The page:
Japan Data

Japanese in Their Twenties Have More Savings After Pandemic Year

Economy Society Lifestyle

A Japanese survey in late 2020 found people in their twenties had increased savings compared with the previous year, although almost 20% had no savings at all.

An SMBC Consumer Finance survey conducted in November 2020 found that on average, Japanese people in their twenties had ¥720,000 in savings, a rise of ¥190,000 from the last survey in December 2019. A significant increase was seen in the amount of savings for married couples, rising by ¥700,000 to ¥1.3 million. It was an indication that more people have become more budget-conscious during the COVID-19 pandemic due to the drop in income, as well as fewer opportunities to spend money.

The survey received 1,000 valid responses from people in their twenties. The previous survey was conducted in December 2019.

The most common amount for current savings was in the range of less than ¥500,000 with 40.8%. Next was ¥0 (18.2%), and then ¥500,000 to ¥1 million (14.1%), ¥1 million to ¥2 million (10.2%), and ¥2 million to ¥3 million (6.6%). For single people, average savings were ¥610,000. An increase could also be seen here of ¥140,000 from ¥470,000 in the last survey.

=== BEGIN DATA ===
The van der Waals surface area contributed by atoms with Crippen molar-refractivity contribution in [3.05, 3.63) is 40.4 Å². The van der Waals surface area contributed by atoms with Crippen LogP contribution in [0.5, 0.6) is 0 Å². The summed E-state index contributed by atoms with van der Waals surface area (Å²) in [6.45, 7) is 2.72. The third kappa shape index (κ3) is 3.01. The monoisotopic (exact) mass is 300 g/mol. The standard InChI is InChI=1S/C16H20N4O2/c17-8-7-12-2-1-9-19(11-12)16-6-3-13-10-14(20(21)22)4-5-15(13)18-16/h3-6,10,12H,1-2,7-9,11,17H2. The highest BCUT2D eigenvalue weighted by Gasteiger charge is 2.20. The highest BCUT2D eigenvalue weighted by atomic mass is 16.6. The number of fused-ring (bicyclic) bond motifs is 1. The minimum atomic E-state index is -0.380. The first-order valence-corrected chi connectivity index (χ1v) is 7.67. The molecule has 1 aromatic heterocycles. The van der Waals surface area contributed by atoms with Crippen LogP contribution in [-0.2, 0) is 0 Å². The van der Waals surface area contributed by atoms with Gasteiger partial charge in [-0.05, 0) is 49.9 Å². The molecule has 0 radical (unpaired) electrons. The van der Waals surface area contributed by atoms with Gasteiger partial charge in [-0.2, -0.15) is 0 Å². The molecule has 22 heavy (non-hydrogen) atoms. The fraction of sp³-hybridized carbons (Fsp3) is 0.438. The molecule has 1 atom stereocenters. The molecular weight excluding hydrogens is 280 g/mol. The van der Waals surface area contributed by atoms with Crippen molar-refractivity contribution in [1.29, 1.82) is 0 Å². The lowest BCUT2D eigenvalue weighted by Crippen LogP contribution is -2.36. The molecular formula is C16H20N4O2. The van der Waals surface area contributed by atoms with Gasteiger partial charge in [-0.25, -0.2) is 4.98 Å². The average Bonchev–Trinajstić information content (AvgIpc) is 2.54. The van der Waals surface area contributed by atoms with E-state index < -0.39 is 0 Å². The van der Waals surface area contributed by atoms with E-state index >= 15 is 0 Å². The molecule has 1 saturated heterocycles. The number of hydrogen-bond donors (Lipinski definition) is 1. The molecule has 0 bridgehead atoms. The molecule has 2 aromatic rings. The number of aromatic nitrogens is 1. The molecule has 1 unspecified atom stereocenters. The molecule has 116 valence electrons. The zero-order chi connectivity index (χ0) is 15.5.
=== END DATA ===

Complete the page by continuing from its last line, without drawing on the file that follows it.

The most popular response for how much money they could use freely each month was under ¥10,000 (29.2%), followed by ¥10,000 to ¥20,000 (18.6%), ¥20,000 to ¥30,000 (15.2%), ¥40,000 to ¥50,000 (13.0%), and ¥0 (10.2%). The average amount available for free spending increased by ¥638 from the previous survey to ¥29,398.

Respondents were also asked how much savings they felt would allow for a comfortable retirement. The most popular answer was ¥5 million to ¥10 million (21.5%), followed by ¥10 million to ¥20 million (20.0%), less than ¥5 million (17.4%), and ¥20 million to ¥30 million (12.1%). In this case, the average amount saw a substantial drop to ¥18.8 million, compared to ¥25.1 million at the time of the last survey.

(Translated from Japanese. Banner photo © Pixta)

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